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Old 10-31-2013, 08:07 PM   #41
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That brings up the start of another good mini thread:

"During your w*rking years what was the average wake up time during the weekday before getting ready for your w*rkday?
I generally got up at about 6:00 AM and for a while at 5:30 AM and visited the gym before heading in to work. Now my reduced cost membership only covers the civilized hours of 9:00 AM to 3:00 PM.
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Old 11-03-2013, 01:14 PM   #42
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Excellent book for those of us who are trying (not so successfully; see below) to shift out of the over-planning mindset and into a more spontaneous, exploratory one:

Free Play: Improvisation in Life and Art

Free Play: Improvisation in Life and Art: Stephen Nachmanovitch: 9780874776317: Amazon.com: Books

Good customer reviews. I am only a few chapters in, but I like it quite a bit. It certainly helps to bring me back into the present moment and see the potential for creativity there, rather than always fussing about the future.

However, I'm also back to my usual analytical ways, looking at all the states and cities where I might live, narrowing the list down based on a cornucopia of factors. I think it's worthwhile. Analysis has its place.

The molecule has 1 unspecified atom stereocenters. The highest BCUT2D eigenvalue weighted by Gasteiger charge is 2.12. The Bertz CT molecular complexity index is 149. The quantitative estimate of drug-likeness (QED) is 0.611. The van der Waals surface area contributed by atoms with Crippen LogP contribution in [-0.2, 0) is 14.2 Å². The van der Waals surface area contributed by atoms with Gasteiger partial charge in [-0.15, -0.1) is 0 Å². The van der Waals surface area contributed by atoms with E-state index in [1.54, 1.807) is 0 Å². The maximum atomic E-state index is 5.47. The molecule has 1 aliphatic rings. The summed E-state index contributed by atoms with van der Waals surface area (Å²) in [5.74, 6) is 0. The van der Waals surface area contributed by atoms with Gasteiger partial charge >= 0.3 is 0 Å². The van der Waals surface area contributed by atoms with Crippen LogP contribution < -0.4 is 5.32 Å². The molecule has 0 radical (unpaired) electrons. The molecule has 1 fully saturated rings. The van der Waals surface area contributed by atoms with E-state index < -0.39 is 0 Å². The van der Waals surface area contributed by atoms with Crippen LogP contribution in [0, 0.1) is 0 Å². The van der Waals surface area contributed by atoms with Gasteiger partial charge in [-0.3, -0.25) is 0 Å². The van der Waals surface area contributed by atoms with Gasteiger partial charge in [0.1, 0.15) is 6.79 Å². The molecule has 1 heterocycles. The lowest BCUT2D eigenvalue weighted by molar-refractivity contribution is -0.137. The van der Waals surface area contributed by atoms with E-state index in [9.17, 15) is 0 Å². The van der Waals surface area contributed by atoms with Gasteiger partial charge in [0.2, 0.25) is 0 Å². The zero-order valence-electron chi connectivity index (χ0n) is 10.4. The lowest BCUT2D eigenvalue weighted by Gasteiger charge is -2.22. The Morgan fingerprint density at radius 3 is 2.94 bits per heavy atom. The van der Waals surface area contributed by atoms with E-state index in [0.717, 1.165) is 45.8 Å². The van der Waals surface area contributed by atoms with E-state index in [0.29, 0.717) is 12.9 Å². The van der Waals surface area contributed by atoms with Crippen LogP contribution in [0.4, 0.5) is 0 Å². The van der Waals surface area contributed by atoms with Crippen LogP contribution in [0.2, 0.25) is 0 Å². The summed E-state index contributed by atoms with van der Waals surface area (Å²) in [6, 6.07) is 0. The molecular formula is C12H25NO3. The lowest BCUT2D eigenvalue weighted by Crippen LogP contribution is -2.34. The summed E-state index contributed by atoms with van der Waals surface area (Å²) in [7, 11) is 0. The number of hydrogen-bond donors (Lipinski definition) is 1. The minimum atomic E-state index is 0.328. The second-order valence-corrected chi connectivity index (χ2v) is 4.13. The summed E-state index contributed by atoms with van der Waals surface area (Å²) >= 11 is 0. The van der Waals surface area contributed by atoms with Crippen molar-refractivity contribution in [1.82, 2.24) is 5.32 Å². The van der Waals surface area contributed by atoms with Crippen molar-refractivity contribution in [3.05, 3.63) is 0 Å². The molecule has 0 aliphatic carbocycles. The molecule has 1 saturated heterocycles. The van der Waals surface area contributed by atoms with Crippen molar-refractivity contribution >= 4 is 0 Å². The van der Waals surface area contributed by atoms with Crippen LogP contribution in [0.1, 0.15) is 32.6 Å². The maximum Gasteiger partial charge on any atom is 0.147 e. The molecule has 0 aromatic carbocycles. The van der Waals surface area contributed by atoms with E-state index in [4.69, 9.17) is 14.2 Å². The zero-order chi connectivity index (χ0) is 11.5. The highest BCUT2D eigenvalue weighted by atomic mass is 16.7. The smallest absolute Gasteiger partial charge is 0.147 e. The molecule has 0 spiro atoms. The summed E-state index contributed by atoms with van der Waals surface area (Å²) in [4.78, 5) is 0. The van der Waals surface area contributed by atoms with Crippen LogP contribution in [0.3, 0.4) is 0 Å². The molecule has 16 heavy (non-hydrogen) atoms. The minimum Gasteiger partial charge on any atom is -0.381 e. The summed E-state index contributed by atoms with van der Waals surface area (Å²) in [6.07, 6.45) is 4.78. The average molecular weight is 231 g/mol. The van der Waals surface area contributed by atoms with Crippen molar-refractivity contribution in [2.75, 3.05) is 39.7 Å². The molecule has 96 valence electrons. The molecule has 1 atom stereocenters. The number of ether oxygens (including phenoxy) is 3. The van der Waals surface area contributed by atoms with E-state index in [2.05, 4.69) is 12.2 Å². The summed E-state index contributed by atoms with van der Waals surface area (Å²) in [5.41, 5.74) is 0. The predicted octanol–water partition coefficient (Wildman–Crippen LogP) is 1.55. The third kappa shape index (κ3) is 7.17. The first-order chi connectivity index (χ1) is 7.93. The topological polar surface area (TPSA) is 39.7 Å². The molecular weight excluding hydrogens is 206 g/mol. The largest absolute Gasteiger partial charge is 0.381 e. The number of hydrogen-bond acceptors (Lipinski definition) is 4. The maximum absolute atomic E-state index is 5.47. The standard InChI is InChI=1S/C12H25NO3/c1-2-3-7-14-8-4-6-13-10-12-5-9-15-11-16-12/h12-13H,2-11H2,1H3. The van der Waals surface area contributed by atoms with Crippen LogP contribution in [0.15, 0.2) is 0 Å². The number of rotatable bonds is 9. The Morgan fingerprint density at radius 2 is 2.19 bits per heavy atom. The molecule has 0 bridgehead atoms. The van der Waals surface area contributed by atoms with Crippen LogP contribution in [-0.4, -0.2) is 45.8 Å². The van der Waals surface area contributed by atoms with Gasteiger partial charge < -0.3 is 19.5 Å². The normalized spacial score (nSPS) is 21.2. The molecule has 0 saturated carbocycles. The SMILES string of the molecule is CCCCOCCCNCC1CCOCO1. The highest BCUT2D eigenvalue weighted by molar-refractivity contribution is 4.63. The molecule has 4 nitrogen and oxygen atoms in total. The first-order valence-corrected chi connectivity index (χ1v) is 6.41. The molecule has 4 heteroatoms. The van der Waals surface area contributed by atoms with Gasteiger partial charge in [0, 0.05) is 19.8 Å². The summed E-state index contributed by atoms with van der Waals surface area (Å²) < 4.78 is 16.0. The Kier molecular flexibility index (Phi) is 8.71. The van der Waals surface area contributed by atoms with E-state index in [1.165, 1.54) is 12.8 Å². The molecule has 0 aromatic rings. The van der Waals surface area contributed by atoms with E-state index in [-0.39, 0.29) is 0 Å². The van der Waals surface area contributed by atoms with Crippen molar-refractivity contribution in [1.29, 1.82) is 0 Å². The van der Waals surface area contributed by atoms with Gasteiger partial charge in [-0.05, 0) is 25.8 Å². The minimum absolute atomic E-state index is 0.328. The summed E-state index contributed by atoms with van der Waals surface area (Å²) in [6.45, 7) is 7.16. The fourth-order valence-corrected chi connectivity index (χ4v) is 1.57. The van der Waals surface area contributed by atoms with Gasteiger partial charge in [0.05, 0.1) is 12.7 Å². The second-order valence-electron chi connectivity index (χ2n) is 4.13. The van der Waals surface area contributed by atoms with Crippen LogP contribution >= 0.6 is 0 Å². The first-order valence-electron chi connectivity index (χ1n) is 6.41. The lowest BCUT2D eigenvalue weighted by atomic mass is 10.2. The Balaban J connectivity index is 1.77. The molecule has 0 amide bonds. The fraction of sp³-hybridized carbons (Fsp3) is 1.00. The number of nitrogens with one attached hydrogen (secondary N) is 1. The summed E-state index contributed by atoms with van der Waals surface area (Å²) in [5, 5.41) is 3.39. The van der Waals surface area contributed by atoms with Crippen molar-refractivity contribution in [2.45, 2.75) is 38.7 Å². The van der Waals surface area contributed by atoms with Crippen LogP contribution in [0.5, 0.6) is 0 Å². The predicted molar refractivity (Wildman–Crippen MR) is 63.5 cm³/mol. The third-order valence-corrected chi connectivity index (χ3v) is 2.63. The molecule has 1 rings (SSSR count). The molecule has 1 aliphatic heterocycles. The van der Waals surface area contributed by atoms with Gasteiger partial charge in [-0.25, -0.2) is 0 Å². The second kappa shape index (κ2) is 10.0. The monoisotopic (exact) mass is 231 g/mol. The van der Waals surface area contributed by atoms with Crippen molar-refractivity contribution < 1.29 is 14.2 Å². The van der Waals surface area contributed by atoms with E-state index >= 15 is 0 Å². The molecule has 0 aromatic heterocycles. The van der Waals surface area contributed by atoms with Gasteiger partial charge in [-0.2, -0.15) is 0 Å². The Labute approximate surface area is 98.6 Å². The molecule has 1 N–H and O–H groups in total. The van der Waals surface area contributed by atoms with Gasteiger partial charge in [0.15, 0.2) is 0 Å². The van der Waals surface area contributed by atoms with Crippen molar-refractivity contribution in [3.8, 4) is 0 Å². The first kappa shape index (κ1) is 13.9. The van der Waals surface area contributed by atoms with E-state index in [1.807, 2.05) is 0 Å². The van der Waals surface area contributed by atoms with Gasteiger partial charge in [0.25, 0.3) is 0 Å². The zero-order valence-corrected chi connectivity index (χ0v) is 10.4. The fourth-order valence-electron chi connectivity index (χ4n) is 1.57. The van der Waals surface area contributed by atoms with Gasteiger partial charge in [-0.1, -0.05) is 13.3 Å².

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Old 11-03-2013, 04:17 PM   #43
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Financially I planned our retirement for years and then DH retired two years sooner than I thought he would. (I was already retired a lot sooner than I had planned...long story) Worked out fantastically!
DH then decided he wanted somewhere to go and something to do so he went back to work part-time. It's been 8 years and he is still loving the work and the schedule is fantastic. (5 days on/9 days off)
Have been spending time planning approx. 3 semi-long and 5 mini vacations each year and then the children/grandchildren threw a wrench in the plans by living in areas of the country we didn't expect or plan for. I can only say that new adventures have been wonderful and we are anticipating even better adventures in the next few years!
What a great ride!
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Old 11-03-2013, 05:21 PM   #44